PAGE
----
Although ICD-10 is mostly used in medical offices and hospitals, it could be a potential requirement for procedures performed in dental practices if the procedures are billed on a medical claim form or sent to certain insurance payers.

Although ICD-10 was mandated by CMS, it is the "new normal" for coding in the healthcare insurance industry, not just for Medicare and Medicaid, so even if your office does not bill procedures to Medicare or Medicaid, you may still be required to comply with ICD-10 with your other payers.

Every medical insurance payer in the US was federally mandated to change from ICD-9 codes to ICD-10 codes for diagnoses included on claims by October 1, 2015. Claims are paid based on medical necessity and if you are not submitting the correct diagnosis codes, you may receive partial payment or possibly no payment at all. Although ICD-10 is required, the government has approved the delay of a few insurance payers because they have not updated their claims processing systems. Workers Comp has not made the transition from ICD-9 to ICD-10, but there are also few more out there. Providers need to confirm with each insurance company on rejected claims. California, Maryland, Montana, and Louisiana have Medicaid insurance payers with a government approved "crossover" method of processing claims. Providers must send claims with ICD-10 codes, but the payers switch those codes back to ICD-9 before fully processing and paying the claims.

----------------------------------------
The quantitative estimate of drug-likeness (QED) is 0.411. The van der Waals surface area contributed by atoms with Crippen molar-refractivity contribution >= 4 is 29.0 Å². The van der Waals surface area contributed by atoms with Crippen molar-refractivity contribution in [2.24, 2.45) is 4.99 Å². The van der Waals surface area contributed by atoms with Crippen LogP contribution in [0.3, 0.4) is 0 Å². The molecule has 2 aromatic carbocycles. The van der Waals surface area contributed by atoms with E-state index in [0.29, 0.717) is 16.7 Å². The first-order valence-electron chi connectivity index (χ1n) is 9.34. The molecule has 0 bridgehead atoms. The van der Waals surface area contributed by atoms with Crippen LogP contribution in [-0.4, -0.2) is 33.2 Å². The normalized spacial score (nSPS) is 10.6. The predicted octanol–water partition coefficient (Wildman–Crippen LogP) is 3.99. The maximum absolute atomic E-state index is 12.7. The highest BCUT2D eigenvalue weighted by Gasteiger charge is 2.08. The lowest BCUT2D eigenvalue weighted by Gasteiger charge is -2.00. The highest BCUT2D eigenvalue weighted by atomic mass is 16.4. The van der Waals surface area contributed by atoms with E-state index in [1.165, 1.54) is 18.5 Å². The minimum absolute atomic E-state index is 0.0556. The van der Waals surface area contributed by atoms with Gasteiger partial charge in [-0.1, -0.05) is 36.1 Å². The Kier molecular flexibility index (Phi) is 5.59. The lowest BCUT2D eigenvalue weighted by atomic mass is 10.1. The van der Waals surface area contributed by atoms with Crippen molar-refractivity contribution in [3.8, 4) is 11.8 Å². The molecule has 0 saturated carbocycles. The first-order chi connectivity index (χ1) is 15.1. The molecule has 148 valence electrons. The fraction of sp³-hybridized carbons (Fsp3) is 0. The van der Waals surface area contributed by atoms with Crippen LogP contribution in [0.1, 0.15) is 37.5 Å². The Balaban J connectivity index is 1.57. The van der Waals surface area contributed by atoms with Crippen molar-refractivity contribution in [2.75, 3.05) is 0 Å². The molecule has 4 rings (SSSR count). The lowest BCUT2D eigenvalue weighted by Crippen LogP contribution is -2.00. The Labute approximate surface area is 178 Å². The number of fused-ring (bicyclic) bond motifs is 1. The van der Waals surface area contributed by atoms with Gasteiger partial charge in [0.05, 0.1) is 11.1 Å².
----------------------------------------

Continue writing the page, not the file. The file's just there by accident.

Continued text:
There are dental practices that do not perform procedures that require ICD-10 codes. Here are examples of dental procedures that may require a medical claim form and/or the use of ICD-10 codes:

- TMJ Procedure repairing a joint membrane or cutting of a muscle

- Oral Surgery Procedures like sialodochoplasty or repositioning teeth

- Maxillofacial Surgery Procedures like maxillary sinusotomy or repairing maxillofacial defects

- Oral Sleep Apnea Appliance Therapy

In addition to medical claims requiring ICD-10 codes, several state Medicaid agencies require using diagnosis codes in conjunction with procedure codes on dental claims. According to the ADA, Arizona, Iowa, Maine, Michigan, and Nevada Medicaid insurances have versions of diagnosis code requirements for dental claims. These differ by state so providers will need to confirm what each insurance company requires.

If you have never used ICD-9 or medical claim forms in your dental practice, ICD-10 probably does not apply to you. However, if procedures are performed that are billed on medical claims or if dental claims are submitted to any of the above-mentioned state Medicaid insurance payers, this transition will affect how your diagnoses are coded and if your claims will be accepted and paid.

Author Bio:

Tiffany Yanagida is a Certified Meaningful Use Administrator, Certified PQRS Healthcare Professional, and the head of the MacPractice Meaningful Use Support Department. She represents MacPractice in the HIMMS Electronic Health Records Association as a member of the Meaningful Use workgroup and the Vice Chair of the Certification workgroup, which consult with and advise ONC and CMS.

MacPractice has supported 600 providers in their Meaningful Use of ONC-ACB Certified MacPractice software.